Buried deep in an NYT report:
Peter Marosszeky, a longtime aircraft engineer and former senior executive at Qantas, PanAm and American Airlines who advised Boeing on the development of the 777 aircraft, said in a telephone interview that the 777-200 had an extremely long range and would have enough fuel to divert around a dangerous area during a 12-hour flight if the pilots chose to do so. But he said that airlines have typically not worried until now about surface-to-air missiles reaching planes at cruising altitude, because only a very large missile with a lot of fuel could ascend such a distance.
Mr. Marosszeky expressed skepticism that militiamen could readily fire such a large missile without training as well as cooperation from whoever owned or manufactured the missile. “You’ve got to have special codes and so forth to operate these things,” he said.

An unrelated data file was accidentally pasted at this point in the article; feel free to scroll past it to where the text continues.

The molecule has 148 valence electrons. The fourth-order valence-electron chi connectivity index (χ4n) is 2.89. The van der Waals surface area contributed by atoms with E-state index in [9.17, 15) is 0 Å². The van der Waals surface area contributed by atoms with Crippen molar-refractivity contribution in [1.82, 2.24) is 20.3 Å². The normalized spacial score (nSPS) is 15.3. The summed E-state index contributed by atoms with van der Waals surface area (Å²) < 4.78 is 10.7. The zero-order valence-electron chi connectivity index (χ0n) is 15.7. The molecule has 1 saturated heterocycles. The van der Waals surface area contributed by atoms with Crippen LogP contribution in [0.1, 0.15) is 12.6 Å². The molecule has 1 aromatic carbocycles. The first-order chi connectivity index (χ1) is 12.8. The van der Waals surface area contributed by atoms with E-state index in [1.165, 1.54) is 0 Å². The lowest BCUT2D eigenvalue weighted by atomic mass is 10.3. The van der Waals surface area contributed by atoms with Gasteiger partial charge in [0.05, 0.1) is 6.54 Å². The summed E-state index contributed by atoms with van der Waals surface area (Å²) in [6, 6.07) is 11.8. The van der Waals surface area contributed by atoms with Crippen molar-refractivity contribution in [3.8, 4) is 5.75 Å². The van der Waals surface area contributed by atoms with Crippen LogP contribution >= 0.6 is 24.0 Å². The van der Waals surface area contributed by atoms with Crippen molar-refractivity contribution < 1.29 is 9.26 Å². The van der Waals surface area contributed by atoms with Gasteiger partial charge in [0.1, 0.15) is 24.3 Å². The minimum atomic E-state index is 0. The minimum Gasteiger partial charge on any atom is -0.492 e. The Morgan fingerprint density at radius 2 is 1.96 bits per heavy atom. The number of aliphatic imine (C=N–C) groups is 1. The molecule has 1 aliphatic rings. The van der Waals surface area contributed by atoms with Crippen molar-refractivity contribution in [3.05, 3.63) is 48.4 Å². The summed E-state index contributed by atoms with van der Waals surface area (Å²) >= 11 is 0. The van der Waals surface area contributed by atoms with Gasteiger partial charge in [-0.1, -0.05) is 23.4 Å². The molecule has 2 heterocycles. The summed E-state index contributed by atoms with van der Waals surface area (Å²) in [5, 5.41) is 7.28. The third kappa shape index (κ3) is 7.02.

Those require training and technical knowledge that would be difficult for rebels to acquire if they had only recently taken possession of the systems—unless they had previous military training on the equipment.
“If it was a Buk, that is a quite sophisticated system that would require some kind of knowledge about how it works,” said Douglas Barrie, senior fellow for military aerospace at the International Institute for Strategic Studies in London. “This is not the kind of system you can just pick up and use.”
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